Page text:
"Don't Search For Instructions Until..." statement?

Discussion in 'XML' started by VK, May 28, 2006.

  1. VK

    VK Guest

    Let's say I have a rather big HTML template like

    <?xml version="1.0" encoding="ISO-8859-1"?>
    ....
    <snip>
    ....
    <xsl:template match="/">
    <html>
    <!-- ...
    A lot of HTML but no XSL so far
    .... -->
    <xsl:for-each select="repository/item">
    <!--
    Here finally XSL comes into play
    -->
    </xsl:for-each>
    ....
    </html>
    </xsl:template>
    </xsl:transform>

    If I understand properly, XSL will still study each line after
    <xsl:template match="/"> for XSL command wasting its time. Is there a
    way to start output (thus use
    <xsl:template match="/">) but postpone XSL parsing until some
    predefined sequence? Namely I'm thinking of some kind of Perl
    equivalent of single-quote print block like
    print <<'EOT'
    ....
    EOT
    VK, May 28, 2006
    #1
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  2. VK wrote:
    > If I understand properly, XSL will still study each line after
    > <xsl:template match="/"> for XSL command wasting its time.


    I suspect that isn't going to take a significant amount of time, but if
    you insist on trying to avoid it -- move some of the literal content out
    of the template into a stylesheet variable, and just insert its value.

    Alternatively, switch to a compiled stylesheet system such as Xalan's
    XSLTC support, which will probably optimize this automagically without
    your having to do anything to the stylesheet.
    Joe Kesselman, May 30, 2006
    #2
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  3. VK

    Andy Dingley Guest

    VK wrote:

    > If I understand properly, XSL will still study each line after
    > <xsl:template match="/"> for XSL command wasting its time.


    Yes, it's called "parsing".

    In practice, parsing is typically the slowest part of building
    server-side web output when loading a new stylesheet each time. So look
    at an XSLT transform engine that allows you to cache this after loading
    and re-use the same stylesheet next time. It's a useful saving.
    Andy Dingley, May 30, 2006
    #3
  4. Andy Dingley <> wrote:
    > at an XSLT transform engine that allows you to cache this after loading
    > and re-use the same stylesheet next time. It's a useful saving.


    Note that the TrAX APIs support this -- you can load a stylesheet once
    (which is when stylesheet parsing generally occurs) and then invoke it
    multiple times.
    Joe Kesselman, May 30, 2006
    #4
  5. VK

    VK Guest

    Joe Kesselman wrote:
    > Andy Dingley <> wrote:
    > > at an XSLT transform engine that allows you to cache this after loading
    > > and re-use the same stylesheet next time. It's a useful saving.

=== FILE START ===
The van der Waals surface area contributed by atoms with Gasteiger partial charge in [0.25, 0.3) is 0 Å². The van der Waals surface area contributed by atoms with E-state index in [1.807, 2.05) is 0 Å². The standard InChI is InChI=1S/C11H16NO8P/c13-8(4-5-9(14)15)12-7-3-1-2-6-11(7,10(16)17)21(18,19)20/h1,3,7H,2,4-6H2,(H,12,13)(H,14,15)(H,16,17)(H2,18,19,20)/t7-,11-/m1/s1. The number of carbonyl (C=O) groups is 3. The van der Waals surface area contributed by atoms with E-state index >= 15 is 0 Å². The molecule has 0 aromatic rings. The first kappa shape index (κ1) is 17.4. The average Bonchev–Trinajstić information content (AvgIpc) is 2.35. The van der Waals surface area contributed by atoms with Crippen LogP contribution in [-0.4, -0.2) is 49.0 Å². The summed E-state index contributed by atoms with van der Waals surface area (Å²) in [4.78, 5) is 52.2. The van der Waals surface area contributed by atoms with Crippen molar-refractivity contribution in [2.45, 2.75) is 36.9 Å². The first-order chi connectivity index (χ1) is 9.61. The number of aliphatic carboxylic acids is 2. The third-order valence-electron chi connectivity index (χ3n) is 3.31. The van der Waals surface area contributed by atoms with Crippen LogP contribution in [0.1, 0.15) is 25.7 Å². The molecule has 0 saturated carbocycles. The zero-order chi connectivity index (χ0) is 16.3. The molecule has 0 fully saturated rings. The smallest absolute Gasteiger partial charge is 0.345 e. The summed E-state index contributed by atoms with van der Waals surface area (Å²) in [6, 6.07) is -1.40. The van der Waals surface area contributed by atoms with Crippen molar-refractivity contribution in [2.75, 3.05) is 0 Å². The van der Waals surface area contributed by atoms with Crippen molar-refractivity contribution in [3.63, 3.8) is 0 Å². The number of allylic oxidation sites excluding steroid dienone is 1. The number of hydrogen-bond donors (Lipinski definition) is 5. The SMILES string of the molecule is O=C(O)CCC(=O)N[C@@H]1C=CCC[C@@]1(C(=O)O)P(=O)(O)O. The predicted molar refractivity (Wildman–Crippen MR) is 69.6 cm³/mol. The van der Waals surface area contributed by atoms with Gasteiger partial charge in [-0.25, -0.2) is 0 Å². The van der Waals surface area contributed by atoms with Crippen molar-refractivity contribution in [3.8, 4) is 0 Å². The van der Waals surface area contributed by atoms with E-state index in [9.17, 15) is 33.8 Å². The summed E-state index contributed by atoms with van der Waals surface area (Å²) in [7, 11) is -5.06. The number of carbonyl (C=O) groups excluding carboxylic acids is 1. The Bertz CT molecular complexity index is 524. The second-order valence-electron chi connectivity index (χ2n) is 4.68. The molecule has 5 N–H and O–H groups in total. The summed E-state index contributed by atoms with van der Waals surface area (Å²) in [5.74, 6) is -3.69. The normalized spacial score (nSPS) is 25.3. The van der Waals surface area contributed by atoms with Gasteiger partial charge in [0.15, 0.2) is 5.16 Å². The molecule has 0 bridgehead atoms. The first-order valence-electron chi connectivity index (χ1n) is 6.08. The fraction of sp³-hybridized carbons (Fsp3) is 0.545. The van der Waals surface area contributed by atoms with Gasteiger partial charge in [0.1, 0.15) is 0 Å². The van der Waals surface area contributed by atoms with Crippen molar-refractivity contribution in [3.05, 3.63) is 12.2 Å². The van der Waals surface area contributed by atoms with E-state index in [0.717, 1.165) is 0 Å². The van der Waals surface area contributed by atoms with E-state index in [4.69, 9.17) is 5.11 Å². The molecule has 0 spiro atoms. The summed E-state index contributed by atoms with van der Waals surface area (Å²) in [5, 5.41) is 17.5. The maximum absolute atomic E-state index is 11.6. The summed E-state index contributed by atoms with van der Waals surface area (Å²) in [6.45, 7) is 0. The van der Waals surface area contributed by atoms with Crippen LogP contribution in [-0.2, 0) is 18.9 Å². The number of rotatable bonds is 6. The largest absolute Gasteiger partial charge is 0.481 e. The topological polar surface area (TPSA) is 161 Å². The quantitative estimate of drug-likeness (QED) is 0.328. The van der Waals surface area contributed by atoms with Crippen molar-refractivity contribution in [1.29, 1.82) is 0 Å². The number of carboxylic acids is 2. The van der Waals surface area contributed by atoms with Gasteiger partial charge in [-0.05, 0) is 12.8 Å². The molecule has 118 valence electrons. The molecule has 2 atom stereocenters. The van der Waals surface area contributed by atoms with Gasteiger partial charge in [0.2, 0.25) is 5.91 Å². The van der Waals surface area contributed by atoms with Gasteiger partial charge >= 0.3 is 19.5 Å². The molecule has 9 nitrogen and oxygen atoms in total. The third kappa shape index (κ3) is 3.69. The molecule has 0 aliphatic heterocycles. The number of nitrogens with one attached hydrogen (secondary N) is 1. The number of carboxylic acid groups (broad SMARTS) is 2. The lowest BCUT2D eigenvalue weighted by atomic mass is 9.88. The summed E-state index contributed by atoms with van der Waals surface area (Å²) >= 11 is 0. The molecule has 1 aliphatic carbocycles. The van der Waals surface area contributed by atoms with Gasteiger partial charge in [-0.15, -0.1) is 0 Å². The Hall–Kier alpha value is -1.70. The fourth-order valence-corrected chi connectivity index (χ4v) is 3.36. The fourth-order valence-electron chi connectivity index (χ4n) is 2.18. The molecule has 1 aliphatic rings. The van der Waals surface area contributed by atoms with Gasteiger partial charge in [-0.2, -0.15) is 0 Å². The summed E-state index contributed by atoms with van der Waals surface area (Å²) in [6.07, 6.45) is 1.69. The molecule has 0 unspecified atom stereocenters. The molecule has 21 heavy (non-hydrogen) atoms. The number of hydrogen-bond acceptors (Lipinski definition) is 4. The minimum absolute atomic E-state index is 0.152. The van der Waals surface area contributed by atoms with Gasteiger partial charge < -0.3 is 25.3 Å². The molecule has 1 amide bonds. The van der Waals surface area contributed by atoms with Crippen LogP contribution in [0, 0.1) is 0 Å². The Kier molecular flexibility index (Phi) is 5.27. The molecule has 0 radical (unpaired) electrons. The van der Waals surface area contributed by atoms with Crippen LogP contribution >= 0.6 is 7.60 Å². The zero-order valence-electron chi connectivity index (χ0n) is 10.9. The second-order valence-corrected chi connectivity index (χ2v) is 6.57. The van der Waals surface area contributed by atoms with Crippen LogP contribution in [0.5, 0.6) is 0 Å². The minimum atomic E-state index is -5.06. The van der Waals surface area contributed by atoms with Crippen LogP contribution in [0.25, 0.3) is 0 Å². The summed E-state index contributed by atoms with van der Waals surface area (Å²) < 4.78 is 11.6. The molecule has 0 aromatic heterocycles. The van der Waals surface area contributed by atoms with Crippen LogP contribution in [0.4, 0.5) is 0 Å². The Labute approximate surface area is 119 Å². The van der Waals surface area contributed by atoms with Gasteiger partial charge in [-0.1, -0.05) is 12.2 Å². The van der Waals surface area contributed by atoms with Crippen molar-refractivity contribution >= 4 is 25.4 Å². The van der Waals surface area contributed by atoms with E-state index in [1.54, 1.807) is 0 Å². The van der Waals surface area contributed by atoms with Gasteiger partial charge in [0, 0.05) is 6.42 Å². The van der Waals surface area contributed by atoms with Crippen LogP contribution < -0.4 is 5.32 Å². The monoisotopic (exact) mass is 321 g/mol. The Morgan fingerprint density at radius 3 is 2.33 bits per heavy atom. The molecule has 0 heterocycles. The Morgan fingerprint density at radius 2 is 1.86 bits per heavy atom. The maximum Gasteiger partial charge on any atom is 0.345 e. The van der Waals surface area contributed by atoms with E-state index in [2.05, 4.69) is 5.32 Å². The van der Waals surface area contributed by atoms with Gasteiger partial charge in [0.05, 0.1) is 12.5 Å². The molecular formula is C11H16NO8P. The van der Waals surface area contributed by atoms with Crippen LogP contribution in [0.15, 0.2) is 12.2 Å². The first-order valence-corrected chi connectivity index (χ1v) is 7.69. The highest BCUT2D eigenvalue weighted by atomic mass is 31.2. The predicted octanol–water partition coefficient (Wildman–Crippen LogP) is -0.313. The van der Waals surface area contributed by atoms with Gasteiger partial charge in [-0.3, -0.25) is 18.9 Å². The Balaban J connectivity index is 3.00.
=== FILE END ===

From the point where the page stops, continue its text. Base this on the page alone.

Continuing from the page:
>
    > Note that the TrAX APIs support this -- you can load a stylesheet once
    > (which is when stylesheet parsing generally occurs) and then invoke it
    > multiple times.


    Thanks to both of you.

    Does enclosing non-XSL part of template into <xsl:text>...</xsl:text>
    have an effect on parsing (speed)? Would be glad to be pointed to some
    specs/test results.
    VK, May 31, 2006
    #5
  6. VK wrote:
    > Does enclosing non-XSL part of template into <xsl:text>...</xsl:text>
    > have an effect on parsing (speed)?


    I wouldn't expect xsl:text to make much difference in stylesheet
    parse-and-interpret-or-compile speed.

    Note that you can't use xsl:text to escape literal result elements; as
    its name implies it's intended to give more explicit control over the
    boundaries of character content.

    I strongly suspect you're micro-optimizing the wrong part of your
    problem. Have you run a performance analysis to find out where your
    system is actually spending its time? As with any programming language,
    rewriting a stylesheet can sometimes tremendously improve its performance.
    Joe Kesselman, May 31, 2006
    #6
  7. VK

    VK Guest

    Joe Kesselman wrote:
    > I wouldn't expect xsl:text to make much difference in stylesheet
    > parse-and-interpret-or-compile speed.


    ACK - but I'll still check with timers.

    > Note that you can't use xsl:text to escape literal result elements; as
    > its name implies it's intended to give more explicit control over the
    > boundaries of character content.


    ACK

    > I strongly suspect you're micro-optimizing the wrong part of your
    > problem.


    Actually I don't have any performance problems right at this moment.
    I'm just thinking of some common technics (of they exists) for
    optimisation of non-XSL part of templates.
    VK, May 31, 2006
    #7
  8. VK wrote:
    > Actually I don't have any performance problems right at this moment.
    > I'm just thinking of some common technics (of they exists) for
    > optimisation of non-XSL part of templates.


    The best ways to optimize those are to do so inside the XSLT processor
    (a) compile the stylesheet, and (b) while you're at it, prepare blocks
    of literal output so they can be dumped out relatively quickly.

    --
    () ASCII Ribbon Campaign | Joe Kesselman
    /\ Stamp out HTML e-mail! | System architexture and kinetic poetry
    Joe Kesselman, Jun 1, 2006
    #8
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